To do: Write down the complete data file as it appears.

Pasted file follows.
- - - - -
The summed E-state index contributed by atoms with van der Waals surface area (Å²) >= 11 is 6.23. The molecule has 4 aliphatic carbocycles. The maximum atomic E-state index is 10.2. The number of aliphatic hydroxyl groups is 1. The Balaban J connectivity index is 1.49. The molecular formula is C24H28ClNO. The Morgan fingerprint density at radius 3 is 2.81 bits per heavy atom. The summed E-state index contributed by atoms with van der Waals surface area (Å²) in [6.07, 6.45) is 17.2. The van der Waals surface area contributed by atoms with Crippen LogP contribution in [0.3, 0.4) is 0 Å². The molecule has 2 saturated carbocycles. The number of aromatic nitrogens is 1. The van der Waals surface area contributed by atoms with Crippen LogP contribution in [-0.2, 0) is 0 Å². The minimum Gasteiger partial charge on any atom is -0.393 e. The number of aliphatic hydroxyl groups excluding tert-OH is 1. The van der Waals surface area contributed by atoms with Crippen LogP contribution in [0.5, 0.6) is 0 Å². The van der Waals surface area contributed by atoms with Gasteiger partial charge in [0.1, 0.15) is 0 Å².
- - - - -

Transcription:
The summed E-state index contributed by atoms with van der Waals surface area (Å²) >= 11 is 6.23. The molecule has 4 aliphatic carbocycles. The maximum atomic E-state index is 10.2. The number of aliphatic hydroxyl groups is 1. The Balaban J connectivity index is 1.49. The molecular formula is C24H28ClNO. The Morgan fingerprint density at radius 3 is 2.81 bits per heavy atom. The summed E-state index contributed by atoms with van der Waals surface area (Å²) in [6.07, 6.45) is 17.2. The van der Waals surface area contributed by atoms with Crippen LogP contribution in [0.3, 0.4) is 0 Å². The molecule has 2 saturated carbocycles. The number of aromatic nitrogens is 1. The van der Waals surface area contributed by atoms with Crippen LogP contribution in [-0.2, 0) is 0 Å². The minimum Gasteiger partial charge on any atom is -0.393 e. The number of aliphatic hydroxyl groups excluding tert-OH is 1. The van der Waals surface area contributed by atoms with Crippen LogP contribution in [0.5, 0.6) is 0 Å². The van der Waals surface area contributed by atoms with Gasteiger partial charge in [0.1, 0.15) is 0 Å².